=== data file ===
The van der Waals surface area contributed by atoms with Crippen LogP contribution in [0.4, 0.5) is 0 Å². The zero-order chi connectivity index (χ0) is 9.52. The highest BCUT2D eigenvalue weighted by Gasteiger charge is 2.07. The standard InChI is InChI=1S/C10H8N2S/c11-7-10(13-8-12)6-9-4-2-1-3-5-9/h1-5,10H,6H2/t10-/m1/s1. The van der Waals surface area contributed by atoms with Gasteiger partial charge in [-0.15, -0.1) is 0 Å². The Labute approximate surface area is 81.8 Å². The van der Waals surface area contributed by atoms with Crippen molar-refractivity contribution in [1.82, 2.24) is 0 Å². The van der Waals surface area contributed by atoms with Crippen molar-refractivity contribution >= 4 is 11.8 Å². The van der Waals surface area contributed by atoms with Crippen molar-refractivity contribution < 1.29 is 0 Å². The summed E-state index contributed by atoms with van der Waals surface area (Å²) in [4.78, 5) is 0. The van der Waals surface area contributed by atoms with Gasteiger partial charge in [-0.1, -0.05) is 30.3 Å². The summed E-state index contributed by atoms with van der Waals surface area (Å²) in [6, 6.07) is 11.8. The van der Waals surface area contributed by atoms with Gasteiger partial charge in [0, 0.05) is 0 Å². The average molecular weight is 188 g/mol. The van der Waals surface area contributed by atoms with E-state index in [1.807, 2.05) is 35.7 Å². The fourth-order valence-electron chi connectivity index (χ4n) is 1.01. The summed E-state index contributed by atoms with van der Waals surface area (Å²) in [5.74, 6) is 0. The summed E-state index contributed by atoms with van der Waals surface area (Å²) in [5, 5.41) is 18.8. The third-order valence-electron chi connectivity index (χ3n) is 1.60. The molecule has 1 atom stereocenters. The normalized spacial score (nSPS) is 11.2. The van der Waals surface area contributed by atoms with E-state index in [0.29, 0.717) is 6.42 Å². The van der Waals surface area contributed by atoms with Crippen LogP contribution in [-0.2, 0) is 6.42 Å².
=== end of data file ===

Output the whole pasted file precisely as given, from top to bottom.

The van der Waals surface area contributed by atoms with Crippen LogP contribution in [0.4, 0.5) is 0 Å². The zero-order chi connectivity index (χ0) is 9.52. The highest BCUT2D eigenvalue weighted by Gasteiger charge is 2.07. The standard InChI is InChI=1S/C10H8N2S/c11-7-10(13-8-12)6-9-4-2-1-3-5-9/h1-5,10H,6H2/t10-/m1/s1. The van der Waals surface area contributed by atoms with Gasteiger partial charge in [-0.15, -0.1) is 0 Å². The Labute approximate surface area is 81.8 Å². The van der Waals surface area contributed by atoms with Crippen molar-refractivity contribution in [1.82, 2.24) is 0 Å². The van der Waals surface area contributed by atoms with Crippen molar-refractivity contribution >= 4 is 11.8 Å². The van der Waals surface area contributed by atoms with Crippen molar-refractivity contribution < 1.29 is 0 Å². The summed E-state index contributed by atoms with van der Waals surface area (Å²) in [4.78, 5) is 0. The van der Waals surface area contributed by atoms with Gasteiger partial charge in [-0.1, -0.05) is 30.3 Å². The summed E-state index contributed by atoms with van der Waals surface area (Å²) in [6, 6.07) is 11.8. The van der Waals surface area contributed by atoms with Gasteiger partial charge in [0, 0.05) is 0 Å². The average molecular weight is 188 g/mol. The van der Waals surface area contributed by atoms with E-state index in [1.807, 2.05) is 35.7 Å². The fourth-order valence-electron chi connectivity index (χ4n) is 1.01. The summed E-state index contributed by atoms with van der Waals surface area (Å²) in [5.74, 6) is 0. The summed E-state index contributed by atoms with van der Waals surface area (Å²) in [5, 5.41) is 18.8. The third-order valence-electron chi connectivity index (χ3n) is 1.60. The molecule has 1 atom stereocenters. The normalized spacial score (nSPS) is 11.2. The van der Waals surface area contributed by atoms with E-state index in [0.29, 0.717) is 6.42 Å². The van der Waals surface area contributed by atoms with Crippen LogP contribution in [-0.2, 0) is 6.42 Å².